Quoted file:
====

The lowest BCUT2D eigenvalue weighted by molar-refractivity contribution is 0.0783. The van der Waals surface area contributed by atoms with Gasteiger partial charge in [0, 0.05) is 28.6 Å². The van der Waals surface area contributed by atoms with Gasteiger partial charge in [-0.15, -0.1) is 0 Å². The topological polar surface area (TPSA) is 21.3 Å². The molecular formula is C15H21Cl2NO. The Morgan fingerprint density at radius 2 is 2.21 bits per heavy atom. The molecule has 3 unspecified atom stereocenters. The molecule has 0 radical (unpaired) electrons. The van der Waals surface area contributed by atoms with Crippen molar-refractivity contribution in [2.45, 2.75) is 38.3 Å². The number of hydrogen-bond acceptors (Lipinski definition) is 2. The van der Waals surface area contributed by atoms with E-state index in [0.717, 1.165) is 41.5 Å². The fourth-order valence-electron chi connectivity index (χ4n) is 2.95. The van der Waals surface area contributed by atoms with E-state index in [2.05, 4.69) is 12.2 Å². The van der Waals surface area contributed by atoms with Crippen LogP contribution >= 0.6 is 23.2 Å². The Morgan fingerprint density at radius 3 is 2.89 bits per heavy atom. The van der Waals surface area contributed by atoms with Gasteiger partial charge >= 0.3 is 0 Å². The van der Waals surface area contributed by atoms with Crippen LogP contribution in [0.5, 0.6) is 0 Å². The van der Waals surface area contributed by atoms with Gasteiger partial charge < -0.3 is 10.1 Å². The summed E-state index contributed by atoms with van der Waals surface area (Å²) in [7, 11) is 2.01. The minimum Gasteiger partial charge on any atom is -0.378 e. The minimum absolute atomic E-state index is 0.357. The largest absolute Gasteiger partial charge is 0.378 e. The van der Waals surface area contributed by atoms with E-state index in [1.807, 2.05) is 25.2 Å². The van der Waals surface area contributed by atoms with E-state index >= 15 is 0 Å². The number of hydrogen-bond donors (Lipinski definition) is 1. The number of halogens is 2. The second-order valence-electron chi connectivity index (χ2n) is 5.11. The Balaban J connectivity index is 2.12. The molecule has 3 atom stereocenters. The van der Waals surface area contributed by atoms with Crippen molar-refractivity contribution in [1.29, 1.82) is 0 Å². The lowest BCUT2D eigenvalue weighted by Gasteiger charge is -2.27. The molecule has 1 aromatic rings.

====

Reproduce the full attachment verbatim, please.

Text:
The lowest BCUT2D eigenvalue weighted by molar-refractivity contribution is 0.0783. The van der Waals surface area contributed by atoms with Gasteiger partial charge in [0, 0.05) is 28.6 Å². The van der Waals surface area contributed by atoms with Gasteiger partial charge in [-0.15, -0.1) is 0 Å². The topological polar surface area (TPSA) is 21.3 Å². The molecular formula is C15H21Cl2NO. The Morgan fingerprint density at radius 2 is 2.21 bits per heavy atom. The molecule has 3 unspecified atom stereocenters. The molecule has 0 radical (unpaired) electrons. The van der Waals surface area contributed by atoms with Crippen molar-refractivity contribution in [2.45, 2.75) is 38.3 Å². The number of hydrogen-bond acceptors (Lipinski definition) is 2. The van der Waals surface area contributed by atoms with E-state index in [0.717, 1.165) is 41.5 Å². The fourth-order valence-electron chi connectivity index (χ4n) is 2.95. The van der Waals surface area contributed by atoms with E-state index in [2.05, 4.69) is 12.2 Å². The van der Waals surface area contributed by atoms with Crippen LogP contribution >= 0.6 is 23.2 Å². The Morgan fingerprint density at radius 3 is 2.89 bits per heavy atom. The van der Waals surface area contributed by atoms with Gasteiger partial charge >= 0.3 is 0 Å². The van der Waals surface area contributed by atoms with Crippen LogP contribution in [0.5, 0.6) is 0 Å². The van der Waals surface area contributed by atoms with Gasteiger partial charge < -0.3 is 10.1 Å². The summed E-state index contributed by atoms with van der Waals surface area (Å²) in [7, 11) is 2.01. The minimum Gasteiger partial charge on any atom is -0.378 e. The minimum absolute atomic E-state index is 0.357. The largest absolute Gasteiger partial charge is 0.378 e. The van der Waals surface area contributed by atoms with E-state index in [1.807, 2.05) is 25.2 Å². The van der Waals surface area contributed by atoms with E-state index >= 15 is 0 Å². The number of hydrogen-bond donors (Lipinski definition) is 1. The number of halogens is 2. The second-order valence-electron chi connectivity index (χ2n) is 5.11. The Balaban J connectivity index is 2.12. The molecule has 3 atom stereocenters. The van der Waals surface area contributed by atoms with Crippen molar-refractivity contribution in [1.29, 1.82) is 0 Å². The lowest BCUT2D eigenvalue weighted by Gasteiger charge is -2.27. The molecule has 1 aromatic rings.